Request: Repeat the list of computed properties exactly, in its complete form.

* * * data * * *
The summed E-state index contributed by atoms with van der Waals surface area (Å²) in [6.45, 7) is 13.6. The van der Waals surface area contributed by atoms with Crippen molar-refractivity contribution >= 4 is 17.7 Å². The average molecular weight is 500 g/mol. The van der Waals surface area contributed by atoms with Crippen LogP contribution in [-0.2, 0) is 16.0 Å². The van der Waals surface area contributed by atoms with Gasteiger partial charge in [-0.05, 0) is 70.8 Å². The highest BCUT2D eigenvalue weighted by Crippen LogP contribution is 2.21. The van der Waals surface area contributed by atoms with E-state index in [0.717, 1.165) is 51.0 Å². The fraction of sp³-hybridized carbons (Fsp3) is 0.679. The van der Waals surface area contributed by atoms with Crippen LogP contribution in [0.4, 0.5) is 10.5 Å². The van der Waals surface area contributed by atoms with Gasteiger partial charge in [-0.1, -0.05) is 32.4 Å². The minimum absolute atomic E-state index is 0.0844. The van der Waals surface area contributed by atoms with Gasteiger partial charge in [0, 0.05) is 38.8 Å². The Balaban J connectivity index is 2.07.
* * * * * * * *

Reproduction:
The summed E-state index contributed by atoms with van der Waals surface area (Å²) in [6.45, 7) is 13.6. The van der Waals surface area contributed by atoms with Crippen molar-refractivity contribution >= 4 is 17.7 Å². The average molecular weight is 500 g/mol. The van der Waals surface area contributed by atoms with Crippen LogP contribution in [-0.2, 0) is 16.0 Å². The van der Waals surface area contributed by atoms with Gasteiger partial charge in [-0.05, 0) is 70.8 Å². The highest BCUT2D eigenvalue weighted by Crippen LogP contribution is 2.21. The van der Waals surface area contributed by atoms with E-state index in [0.717, 1.165) is 51.0 Å². The fraction of sp³-hybridized carbons (Fsp3) is 0.679. The van der Waals surface area contributed by atoms with Crippen LogP contribution in [0.4, 0.5) is 10.5 Å². The van der Waals surface area contributed by atoms with Gasteiger partial charge in [-0.1, -0.05) is 32.4 Å². The minimum absolute atomic E-state index is 0.0844. The van der Waals surface area contributed by atoms with Gasteiger partial charge in [0, 0.05) is 38.8 Å². The Balaban J connectivity index is 2.07.